Seattle officials have retreated from a plan to rapidly shut down all 11 of the city's hookah lounges. Mayor Ed Murray had announced the crackdown on Aug. 3.
Rather than moving immediately to close the lounges, the city will work with the lounge owners to make sure the businesses are in full compliance with a state ban on indoor smoking in public places and places of employment, officials said Friday.
The mayor held a news conference Aug. 3 to announce the city would move to shutter the 11 lounges for violating the ban voters approved in 2005.
Murray linked the businesses to violent illegal activity, speaking emotionally about the July 23 fatal shooting of Chinatown International District community leader Donnie Chin outside a hookah lounge, and two other recent homicides near such lounges.
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The mayor unveiled the crackdown plan flanked by members of Seattle’s East-African-American and Asian-American communities, including a representative from the city’s Somali Health Board, a nonprofit organization catering to Somali immigrants.
But dozens of lounge owners and patrons, along with other supporters, showed up at council meetings on Aug. 10 and Aug. 17 to wave signs and speak against the plan.
Describing their lounges as private, members-only clubs exempt from the indoor-smoking ban, the owners accused officials of unfairly targeting a group of businesses run exclusively in Seattle by people of East African and Middle Eastern descent.
They challenged the alleged connection between hookah lounges and violence, saying they were being held responsible for incidents beyond their doors. Chin was killed about 3 a.m., two hours after a nearby hookah lounge closed, they noted.
At the Aug. 17 council meeting, a large number of people testified in support of the shutdowns, citing the negative health effects of smoking.
Following Murray’s Aug. 3 news conference, the city sent lounge owners letters informing them their business licenses would be revoked and instructing them to close no later than Aug. 31.
But after meeting with owners Thursday night, officials have decided to suspend that deadline indefinitely.
“I have heard frequently … from many voices and perspectives in our diverse East-African community, as well as the Asian-Pacific-Islander community, who have expressed to me their concerns about smoking lounges,” Murray said Friday.
“It’s clear that something must be done. At the same time, I have also heard clearly the impacts enforcement efforts may have on the owners,” he added.
Brian Surratt, director of the Seattle Office of Economic Development, said the city is changing course because owners are now willing to work on complying with the indoor-smoking ban — either by using steam stones rather than flavored tobacco, or by becoming private clubs more completely.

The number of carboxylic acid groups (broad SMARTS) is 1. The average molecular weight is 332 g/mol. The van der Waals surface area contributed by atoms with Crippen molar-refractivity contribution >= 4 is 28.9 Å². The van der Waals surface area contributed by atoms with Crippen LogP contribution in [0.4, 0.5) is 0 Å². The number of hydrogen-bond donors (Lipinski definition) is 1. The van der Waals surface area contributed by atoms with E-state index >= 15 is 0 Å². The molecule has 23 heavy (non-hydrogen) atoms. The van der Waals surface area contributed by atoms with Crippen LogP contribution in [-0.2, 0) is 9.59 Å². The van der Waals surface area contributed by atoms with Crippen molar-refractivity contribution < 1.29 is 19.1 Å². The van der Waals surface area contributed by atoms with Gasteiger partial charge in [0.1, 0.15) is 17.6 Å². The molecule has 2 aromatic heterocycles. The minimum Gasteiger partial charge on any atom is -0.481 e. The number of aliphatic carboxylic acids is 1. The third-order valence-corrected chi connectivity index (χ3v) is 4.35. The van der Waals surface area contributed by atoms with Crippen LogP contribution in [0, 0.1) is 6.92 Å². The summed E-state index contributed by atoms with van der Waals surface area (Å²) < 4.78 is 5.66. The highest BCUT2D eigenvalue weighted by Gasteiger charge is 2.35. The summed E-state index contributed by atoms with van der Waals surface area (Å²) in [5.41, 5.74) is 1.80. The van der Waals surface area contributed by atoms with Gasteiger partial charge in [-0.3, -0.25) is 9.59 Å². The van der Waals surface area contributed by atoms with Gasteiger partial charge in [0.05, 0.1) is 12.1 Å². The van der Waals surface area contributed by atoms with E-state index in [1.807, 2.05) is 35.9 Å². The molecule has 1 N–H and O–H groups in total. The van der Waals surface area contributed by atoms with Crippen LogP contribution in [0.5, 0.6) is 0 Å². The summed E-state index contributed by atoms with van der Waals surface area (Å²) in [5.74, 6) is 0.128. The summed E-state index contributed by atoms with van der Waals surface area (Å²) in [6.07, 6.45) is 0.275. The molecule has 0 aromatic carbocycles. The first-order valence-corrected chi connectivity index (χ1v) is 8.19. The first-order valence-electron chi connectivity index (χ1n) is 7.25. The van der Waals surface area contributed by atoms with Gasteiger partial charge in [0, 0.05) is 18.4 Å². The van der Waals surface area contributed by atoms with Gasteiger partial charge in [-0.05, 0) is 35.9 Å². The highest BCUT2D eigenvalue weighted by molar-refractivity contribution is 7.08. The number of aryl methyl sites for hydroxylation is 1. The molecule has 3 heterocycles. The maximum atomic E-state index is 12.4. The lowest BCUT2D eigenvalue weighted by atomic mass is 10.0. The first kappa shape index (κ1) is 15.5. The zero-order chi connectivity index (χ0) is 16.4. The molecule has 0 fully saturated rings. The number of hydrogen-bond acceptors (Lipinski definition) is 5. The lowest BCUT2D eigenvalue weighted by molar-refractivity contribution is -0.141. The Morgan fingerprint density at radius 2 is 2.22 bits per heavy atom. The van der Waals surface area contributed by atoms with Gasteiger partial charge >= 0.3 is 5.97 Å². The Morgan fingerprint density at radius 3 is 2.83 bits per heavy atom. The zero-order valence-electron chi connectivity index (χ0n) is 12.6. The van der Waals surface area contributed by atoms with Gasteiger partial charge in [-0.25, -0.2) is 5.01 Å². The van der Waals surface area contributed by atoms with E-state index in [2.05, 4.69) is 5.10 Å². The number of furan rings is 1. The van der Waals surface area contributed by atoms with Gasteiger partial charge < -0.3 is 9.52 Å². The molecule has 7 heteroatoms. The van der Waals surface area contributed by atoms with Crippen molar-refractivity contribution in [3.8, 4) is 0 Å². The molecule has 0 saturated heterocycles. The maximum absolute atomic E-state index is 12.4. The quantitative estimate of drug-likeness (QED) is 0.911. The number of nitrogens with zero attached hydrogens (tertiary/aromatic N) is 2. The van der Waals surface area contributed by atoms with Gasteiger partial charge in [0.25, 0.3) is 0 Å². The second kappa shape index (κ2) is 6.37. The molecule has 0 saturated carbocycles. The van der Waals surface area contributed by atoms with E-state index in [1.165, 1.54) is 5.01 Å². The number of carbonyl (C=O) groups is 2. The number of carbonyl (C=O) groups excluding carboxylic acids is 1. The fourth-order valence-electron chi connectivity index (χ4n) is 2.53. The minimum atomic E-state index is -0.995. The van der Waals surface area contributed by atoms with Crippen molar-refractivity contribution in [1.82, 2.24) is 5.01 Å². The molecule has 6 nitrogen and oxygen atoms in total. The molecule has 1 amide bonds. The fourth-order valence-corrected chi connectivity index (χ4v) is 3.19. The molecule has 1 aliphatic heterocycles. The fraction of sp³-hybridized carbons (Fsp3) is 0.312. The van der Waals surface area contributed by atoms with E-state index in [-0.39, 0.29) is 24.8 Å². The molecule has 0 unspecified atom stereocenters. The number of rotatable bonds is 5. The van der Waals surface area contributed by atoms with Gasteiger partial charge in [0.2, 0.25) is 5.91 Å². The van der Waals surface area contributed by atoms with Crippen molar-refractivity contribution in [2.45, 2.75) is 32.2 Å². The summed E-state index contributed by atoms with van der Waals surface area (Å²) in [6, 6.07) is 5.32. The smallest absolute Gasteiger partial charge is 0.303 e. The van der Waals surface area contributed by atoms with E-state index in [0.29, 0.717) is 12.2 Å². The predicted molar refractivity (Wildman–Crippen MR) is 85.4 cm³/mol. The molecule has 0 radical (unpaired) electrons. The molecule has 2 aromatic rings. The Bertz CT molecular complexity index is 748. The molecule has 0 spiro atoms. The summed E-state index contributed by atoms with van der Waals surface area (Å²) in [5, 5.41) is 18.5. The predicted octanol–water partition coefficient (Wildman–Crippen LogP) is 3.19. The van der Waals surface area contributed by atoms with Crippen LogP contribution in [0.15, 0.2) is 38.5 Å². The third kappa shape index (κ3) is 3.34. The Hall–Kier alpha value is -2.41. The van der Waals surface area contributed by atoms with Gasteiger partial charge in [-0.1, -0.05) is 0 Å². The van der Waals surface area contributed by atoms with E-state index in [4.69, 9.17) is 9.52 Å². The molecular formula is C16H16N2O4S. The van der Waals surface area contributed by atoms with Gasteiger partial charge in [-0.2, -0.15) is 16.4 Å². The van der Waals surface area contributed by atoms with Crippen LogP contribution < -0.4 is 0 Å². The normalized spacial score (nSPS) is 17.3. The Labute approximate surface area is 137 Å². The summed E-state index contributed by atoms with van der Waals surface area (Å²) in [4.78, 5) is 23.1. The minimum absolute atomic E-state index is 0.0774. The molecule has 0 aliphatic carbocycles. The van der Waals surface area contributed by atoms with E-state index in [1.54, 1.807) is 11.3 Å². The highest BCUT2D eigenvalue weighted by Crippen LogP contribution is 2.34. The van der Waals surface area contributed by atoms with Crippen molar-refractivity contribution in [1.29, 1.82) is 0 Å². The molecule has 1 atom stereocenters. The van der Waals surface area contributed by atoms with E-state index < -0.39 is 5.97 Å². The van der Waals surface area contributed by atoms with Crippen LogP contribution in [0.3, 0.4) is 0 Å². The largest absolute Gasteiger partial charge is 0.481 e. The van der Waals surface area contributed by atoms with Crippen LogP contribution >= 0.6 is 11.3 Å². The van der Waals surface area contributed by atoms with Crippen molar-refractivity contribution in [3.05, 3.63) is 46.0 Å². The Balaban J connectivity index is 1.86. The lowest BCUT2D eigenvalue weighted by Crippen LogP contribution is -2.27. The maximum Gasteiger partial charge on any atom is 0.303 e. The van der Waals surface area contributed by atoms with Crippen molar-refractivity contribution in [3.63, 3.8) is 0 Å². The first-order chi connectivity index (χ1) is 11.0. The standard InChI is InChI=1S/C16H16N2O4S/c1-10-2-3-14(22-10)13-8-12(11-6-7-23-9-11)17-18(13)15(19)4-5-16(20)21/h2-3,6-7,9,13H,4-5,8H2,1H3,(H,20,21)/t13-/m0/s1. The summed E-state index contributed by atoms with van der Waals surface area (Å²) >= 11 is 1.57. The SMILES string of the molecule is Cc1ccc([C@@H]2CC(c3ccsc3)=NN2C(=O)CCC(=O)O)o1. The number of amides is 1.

Steam stones are a tobacco alternatives that give off vapor rather than smoke.
“Yesterday’s meeting was the first opportunity for everybody to sit at the same table and understand fully what the regulatory landscape looks like and recognize pathways to get into compliance,” Surratt said.
Asked why officials didn’t meet with the owners before Aug. 3, Murray spokesman Viet Shelton said: “At that time, the city was not aware of any willingness of the lounge owners to have a conversation about how to get into compliance.”
Asked whether officials no longer believe the lounges are associated with violence, Surratt said: “My conversations with the businesses right now are strictly confined to helping them get into compliance.” The lounges, like all businesses, should work hand in hand with community members to address concerns, he added.
Russell Knight, a lawyer representing the owners of nine of the 11 lounges, said his clients are pleased that city officials scrapped the Aug. 31 deadline.
“They’re very positive about (the city) backing off that threat,” he said.
The owners continue to believe their businesses comply with state law and will take the city to court on the subject if necessary, Knight said.
But before they sue they’re open to talking with officials and potentially making some minor changes to their operations, the lawyer said.
John Schochet, an assistant city attorney, said City Attorney Pete Holmes’ office was ready to support Murray in closing the lounges but now will defer to the change in plan.
The Seattle Office for Civil Rights will use the city’s Racial Equity Toolkit to analyze the community impacts of hookah lounges and hookah-lounge regulations.
A spokeswoman for Public Health — Seattle & King County, which inspects businesses like hookah lounges and cites them for violations of the indoor-smoking ban, said that agency will continue with those inspections and citations as usual.
The Murray administration’s retreat Friday somewhat echoes what happened in 2013.
Under then-Mayor Mike McGinn, officials planned to clamp down on hookah lounges by issuing more tickets to patrons, then decided not to, with McGinn calling the approach too punitive and not sensitive enough to cultural issues.